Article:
Suffering . . . and How to Keep it From Becoming a Trauma


I‘m writing this as we celebrate our July 4 Independence Day in the U.S., and I wanted to write something upbeat, something about freedom.

However, in the past week or so it seems I’ve been seeing nothing but suffering in the lives of my friends, family, clients, and myself. And I’ve already written about freedom before, so if you want to ponder some thoughts on getting free from key and common heart issues, go here and here.

But if you are suffering in any way, perhaps the thoughts below will bring you some perspective and even comfort.

You are Not Alone

First, if you are suffering, know that you are not alone.

One of the things that makes a situation traumatic is feeling alone in it. (I wrote about that here.)

It seems to me that despite the world supposedly opening up to some kind of normalcy, there is a lot of suffering going on—often silently.

I saw it in the faces of a couple venturing forth from their home as I ambled along on my morning walk. The obese man was pushing an empty wheelchair, no doubt for his wife who was walking beside him, clinging to his arm. He probably didn’t know how far they would get before she would need the wheelchair. I said hello, but they didn’t even look at me, their faces vacant, suffering.

 A few moments later, I heard it in someone’s screams emanating from a house as I walked by. Later that day, I talked to a client, a medical professional, who told me about the heartbreak he felt concerning a woman with tongue cancer. She was 35 years old, had five children, and her prognosis was bleak. Some of us who are Highly Sensitive or empathic suffer just by seeing other people’s suffering. We can’t help it.

Another client shared about the unbelievable suffering she and her family experienced watching her daughter screaming in pain after the surgery to try to combat cancer.

On and on it goes. I attended a memory care support group and a woman there broke down and told us what she was dealing with just that day: a dying dog, her husband’s mistake of clicking on a link that gave the computer a virus, and all their bank accounts were hacked. Also, she had a 95-year-old mother with dementia who was having problems. Too much! Too much!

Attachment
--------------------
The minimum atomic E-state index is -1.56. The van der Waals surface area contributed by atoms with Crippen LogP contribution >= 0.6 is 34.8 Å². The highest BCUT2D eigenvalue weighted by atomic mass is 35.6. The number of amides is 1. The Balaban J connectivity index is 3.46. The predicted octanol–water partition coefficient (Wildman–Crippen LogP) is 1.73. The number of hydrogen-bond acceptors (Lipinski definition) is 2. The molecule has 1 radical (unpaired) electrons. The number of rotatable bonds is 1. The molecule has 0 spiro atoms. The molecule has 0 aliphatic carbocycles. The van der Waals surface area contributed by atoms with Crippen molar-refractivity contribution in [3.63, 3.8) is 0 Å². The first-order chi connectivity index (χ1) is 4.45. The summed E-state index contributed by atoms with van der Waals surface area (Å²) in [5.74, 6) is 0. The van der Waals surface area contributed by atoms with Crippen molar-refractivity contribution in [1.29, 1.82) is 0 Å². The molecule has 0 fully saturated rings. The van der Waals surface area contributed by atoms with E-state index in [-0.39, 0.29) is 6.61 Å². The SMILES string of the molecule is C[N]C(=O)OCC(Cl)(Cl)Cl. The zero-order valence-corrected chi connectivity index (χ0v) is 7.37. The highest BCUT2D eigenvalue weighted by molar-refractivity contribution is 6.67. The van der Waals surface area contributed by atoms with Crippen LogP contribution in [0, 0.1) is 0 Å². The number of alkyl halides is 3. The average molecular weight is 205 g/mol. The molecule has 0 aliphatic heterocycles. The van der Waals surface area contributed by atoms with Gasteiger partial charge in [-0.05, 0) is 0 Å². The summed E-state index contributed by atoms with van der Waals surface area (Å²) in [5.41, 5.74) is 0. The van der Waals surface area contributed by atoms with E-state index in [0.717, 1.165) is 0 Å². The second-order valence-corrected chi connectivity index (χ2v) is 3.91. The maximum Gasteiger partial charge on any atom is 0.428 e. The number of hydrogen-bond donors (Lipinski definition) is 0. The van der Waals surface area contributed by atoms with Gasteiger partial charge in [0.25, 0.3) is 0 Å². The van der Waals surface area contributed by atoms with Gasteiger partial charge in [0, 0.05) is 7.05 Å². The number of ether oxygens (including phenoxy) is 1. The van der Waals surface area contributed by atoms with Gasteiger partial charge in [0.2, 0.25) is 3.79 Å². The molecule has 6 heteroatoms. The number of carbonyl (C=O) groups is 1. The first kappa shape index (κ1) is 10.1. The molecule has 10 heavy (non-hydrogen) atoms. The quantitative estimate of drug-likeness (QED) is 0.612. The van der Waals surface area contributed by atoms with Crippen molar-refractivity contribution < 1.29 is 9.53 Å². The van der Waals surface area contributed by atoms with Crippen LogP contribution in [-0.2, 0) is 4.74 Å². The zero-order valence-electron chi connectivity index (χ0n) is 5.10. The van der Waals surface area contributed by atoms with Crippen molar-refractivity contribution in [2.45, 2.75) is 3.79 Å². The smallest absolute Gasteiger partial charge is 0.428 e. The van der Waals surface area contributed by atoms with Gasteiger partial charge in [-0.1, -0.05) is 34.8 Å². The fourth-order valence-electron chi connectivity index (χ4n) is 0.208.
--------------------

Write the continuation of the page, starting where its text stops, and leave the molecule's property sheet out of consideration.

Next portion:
The Big Questions

How could a good God allow suffering? Why doesn’t he step in and do something? These are questions that we quite naturally ask when we are suffering.

Instead of an answer, I offer a question of my own: how could God the Father allow the unimaginable, unjust suffering of his Son at the crucifixion?

At the cross of Jesus, we see that unimaginable suffering is allowed, but only for a purpose. The Father allowed Jesus’ suffering, and Jesus was willing to do it, because there was a certain purpose in mind.

And it was a big purpose: the redemption of the world.

Also, his suffering was not the last word. Jesus rose from the dead, and Scripture tells us he is seated at the right hand of God, currently in the process of making all things new and reconciling everything to himself.

This has not yet been completed, and so we live in “the already and not yet.” Redemption is already secured, but we do not yet experience it fully.

However, we can know that we are not left alone in our suffering. Jesus, who himself suffered, comes alongside us, and really can comfort us. The Father, who himself suffered by seeing his own Son suffer, also understands.

Paul the Apostle calls God “the Father of mercies and God of all comfort, who comforts us in all our affliction, so that we may be able to comfort those who are in any affliction, with the comfort with which we ourselves are comforted by God. For as we share abundantly in Christ’s sufferings, so through Christ we share abundantly in comfort too” (2 Corinthians 1:3-5).

We can find comfort, but only if we are willing to turn toward God and not away. As I told the suffering mother, if you turn away from God now, where can you go? If you turn away from the only Source of life and hope, what are you left with?


What is Your Worldview?